This exercise asks to follow a certain method in three steps:
- linear study with focus on main shapes
- tonal study with focus on values and tonal contrast
- color study with focus on color relationship, dominant colors and light effects.
I understand that making those studies would have a couple of benefits (to be confirmed at the end):
- Isolation of different aspects to avoid facing multiple questions during the painting process
- Reducing complex information as a way of abstraction
- Considering independently what aspects in a painting should be enforced or diminished
- The final painting could be the essence and a more free expression of what I want to articulate
I do envision that following this approach the final painting could be just an execution of the visual thinking process established during preparation.
More or less I already applied this approach in earlier exercises. What is recommended here is to make the color study in the same paint medium as the final painting. Something I did not do often – besides my outdoor painting. As I worked mostly in my sketchbook using oil paint for its long drying time was not an option. I used therefore gouache and acrylic paint as well as crayons and ink before.
To take most learnings from this exercise I will do these studies in oil paint. Besides working in my sketchbook in pencil or charcoal to find an appealing viewpoint and composition.
While looking up some examples of other artists were using preparatory drawing or studies for their work I came across John Virtue (b. 1947) – see The National Gallery. Virtue explains his approach to painting as “My day consists of getting up early, drawing from the South Bank of the Thames, drawing from the roof of Somerset House, and finally drawing from the roof of the National Gallery. Then I start the day and I work on the images here (in the studio) from drawings that I’m making every day.” He also explains about scaling up that he does not want “to square up a drawing to make a large scale drawing” (Virtue on National Gallery). A method I will apply in Ex. 2 of this project. More about his approach can be seen in the video ‘John Virtue‘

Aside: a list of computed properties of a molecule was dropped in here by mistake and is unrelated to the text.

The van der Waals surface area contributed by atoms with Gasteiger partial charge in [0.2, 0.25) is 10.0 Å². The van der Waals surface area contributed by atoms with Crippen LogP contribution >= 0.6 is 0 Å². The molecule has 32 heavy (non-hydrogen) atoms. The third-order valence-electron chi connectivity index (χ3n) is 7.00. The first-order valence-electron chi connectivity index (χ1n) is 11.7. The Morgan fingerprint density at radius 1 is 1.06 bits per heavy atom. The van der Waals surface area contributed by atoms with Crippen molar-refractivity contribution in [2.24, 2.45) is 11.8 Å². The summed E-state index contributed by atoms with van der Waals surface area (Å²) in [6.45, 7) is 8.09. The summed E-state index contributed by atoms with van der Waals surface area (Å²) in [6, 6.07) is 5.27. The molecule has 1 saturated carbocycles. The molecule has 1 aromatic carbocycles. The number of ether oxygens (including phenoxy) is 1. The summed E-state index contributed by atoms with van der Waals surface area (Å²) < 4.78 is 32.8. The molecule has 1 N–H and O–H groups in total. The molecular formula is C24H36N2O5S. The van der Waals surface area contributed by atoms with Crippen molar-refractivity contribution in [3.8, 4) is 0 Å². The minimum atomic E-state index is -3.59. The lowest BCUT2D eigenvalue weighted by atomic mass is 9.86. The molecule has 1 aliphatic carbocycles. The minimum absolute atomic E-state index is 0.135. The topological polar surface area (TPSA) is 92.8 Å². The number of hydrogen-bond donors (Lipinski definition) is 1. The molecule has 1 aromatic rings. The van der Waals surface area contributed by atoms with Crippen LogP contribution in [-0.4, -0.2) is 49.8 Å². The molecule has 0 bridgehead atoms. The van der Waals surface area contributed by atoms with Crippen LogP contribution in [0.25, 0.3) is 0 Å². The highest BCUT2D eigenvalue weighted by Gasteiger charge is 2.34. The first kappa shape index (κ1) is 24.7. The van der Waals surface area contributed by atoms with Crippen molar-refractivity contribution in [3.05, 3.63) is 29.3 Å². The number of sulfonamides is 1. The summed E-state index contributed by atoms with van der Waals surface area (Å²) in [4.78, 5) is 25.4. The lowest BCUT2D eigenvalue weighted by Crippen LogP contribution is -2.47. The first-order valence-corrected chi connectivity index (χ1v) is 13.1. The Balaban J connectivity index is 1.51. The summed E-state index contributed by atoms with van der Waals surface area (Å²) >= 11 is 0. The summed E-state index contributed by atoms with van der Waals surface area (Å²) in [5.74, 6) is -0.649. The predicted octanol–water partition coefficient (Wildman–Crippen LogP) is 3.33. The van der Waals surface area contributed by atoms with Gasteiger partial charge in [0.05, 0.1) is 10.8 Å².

Another great example of drawing is Vincent van Gogh who used drawing to practice and to capture on site impressions. To explore motifs and the prepare compositions. Often he made also drawing forms his painting, to share those with his brother or friends (Ives, 2005). A kind of demonstrating his visual journey – today we upload our works to a blog and share them.
The course material mentioned also Walter Sickert (1860 – 1942) whom I will look at in the next exercise ‘Squaring up’.
It is quite hard to find examples of tonal and color studies made by other artists – besides the demonstrations in ‘How to do’ instruction artbooks.
‘My Presence‘ – Oil on sized linen (60 x 50 cm)
I searched a few viewpoints (Bathroom, bedroom) decided eventually for the view on the chair in the bedroom. A view that I choose already in part 2 for the interior exercise, but more from a distance and through a doorway click here – and with my initial sketch.
Preparatory sketches finding my viewpoint:
My linear study in A4 in my sketchbook:
My tonal study in charcoal based on the linear study that I transferred to a watercolour pad (23 x 30,5 cm):
My color study in oil on half page of oil canvas paper (36 x 48 cm):
For this study I mixed the paint and checked color (hue, value, saturation) with the scene in front of me. I did check in parallel also my tonal study. I found that quite helpful as it was aleady one abstraction step further. This helped me not to get bothered too much with details on color. As the format was a bit longer I extended the view up- and downwards.
Overall I am satisfied with my color study and the overall tonal match in color. There are a few mistakes or inaccuracies: the shadow art of the laying shirt is too light, the floor a bit too saturated at some points, and the wall is a bit to blueish. The latter mainly due to my use of Paynes Grey, not quite neutral, should be rather going into the yellow side. Knowing this and making notes I am fine with moving on. In my final painting I can adjust – if required necessary. Also I will return to the initial composition from my linear and tonal study with more cropping of at the bottom edge – this would provide a more appealing ‘entry’ into the image.